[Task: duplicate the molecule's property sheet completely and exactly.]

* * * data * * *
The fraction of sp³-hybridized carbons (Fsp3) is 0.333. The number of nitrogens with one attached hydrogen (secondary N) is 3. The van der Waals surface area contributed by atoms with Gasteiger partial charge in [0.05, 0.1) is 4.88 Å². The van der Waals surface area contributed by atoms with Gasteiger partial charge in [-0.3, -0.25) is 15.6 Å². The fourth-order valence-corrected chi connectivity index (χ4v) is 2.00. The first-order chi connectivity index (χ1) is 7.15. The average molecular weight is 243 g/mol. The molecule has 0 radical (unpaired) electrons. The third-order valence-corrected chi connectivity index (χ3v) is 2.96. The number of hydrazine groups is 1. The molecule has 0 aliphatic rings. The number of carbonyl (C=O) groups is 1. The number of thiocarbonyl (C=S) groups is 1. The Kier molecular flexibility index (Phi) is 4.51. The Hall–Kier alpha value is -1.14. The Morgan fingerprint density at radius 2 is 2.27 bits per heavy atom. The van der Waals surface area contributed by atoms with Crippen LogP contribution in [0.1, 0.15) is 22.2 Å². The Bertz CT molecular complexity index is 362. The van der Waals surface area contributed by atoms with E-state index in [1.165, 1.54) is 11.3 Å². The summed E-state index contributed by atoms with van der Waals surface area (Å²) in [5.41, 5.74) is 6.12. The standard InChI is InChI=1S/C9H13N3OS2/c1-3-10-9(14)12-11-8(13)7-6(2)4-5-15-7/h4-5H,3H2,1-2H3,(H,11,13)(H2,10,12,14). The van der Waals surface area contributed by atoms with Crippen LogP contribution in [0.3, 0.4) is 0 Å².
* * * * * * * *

The fraction of sp³-hybridized carbons (Fsp3) is 0.333. The number of nitrogens with one attached hydrogen (secondary N) is 3. The van der Waals surface area contributed by atoms with Gasteiger partial charge in [0.05, 0.1) is 4.88 Å². The van der Waals surface area contributed by atoms with Gasteiger partial charge in [-0.3, -0.25) is 15.6 Å². The fourth-order valence-corrected chi connectivity index (χ4v) is 2.00. The first-order chi connectivity index (χ1) is 7.15. The average molecular weight is 243 g/mol. The molecule has 0 radical (unpaired) electrons. The third-order valence-corrected chi connectivity index (χ3v) is 2.96. The number of hydrazine groups is 1. The molecule has 0 aliphatic rings. The number of carbonyl (C=O) groups is 1. The number of thiocarbonyl (C=S) groups is 1. The Kier molecular flexibility index (Phi) is 4.51. The Hall–Kier alpha value is -1.14. The Morgan fingerprint density at radius 2 is 2.27 bits per heavy atom. The van der Waals surface area contributed by atoms with Crippen LogP contribution in [0.1, 0.15) is 22.2 Å². The Bertz CT molecular complexity index is 362. The van der Waals surface area contributed by atoms with E-state index in [1.165, 1.54) is 11.3 Å². The summed E-state index contributed by atoms with van der Waals surface area (Å²) in [5.41, 5.74) is 6.12. The standard InChI is InChI=1S/C9H13N3OS2/c1-3-10-9(14)12-11-8(13)7-6(2)4-5-15-7/h4-5H,3H2,1-2H3,(H,11,13)(H2,10,12,14). The van der Waals surface area contributed by atoms with Crippen LogP contribution in [0.3, 0.4) is 0 Å².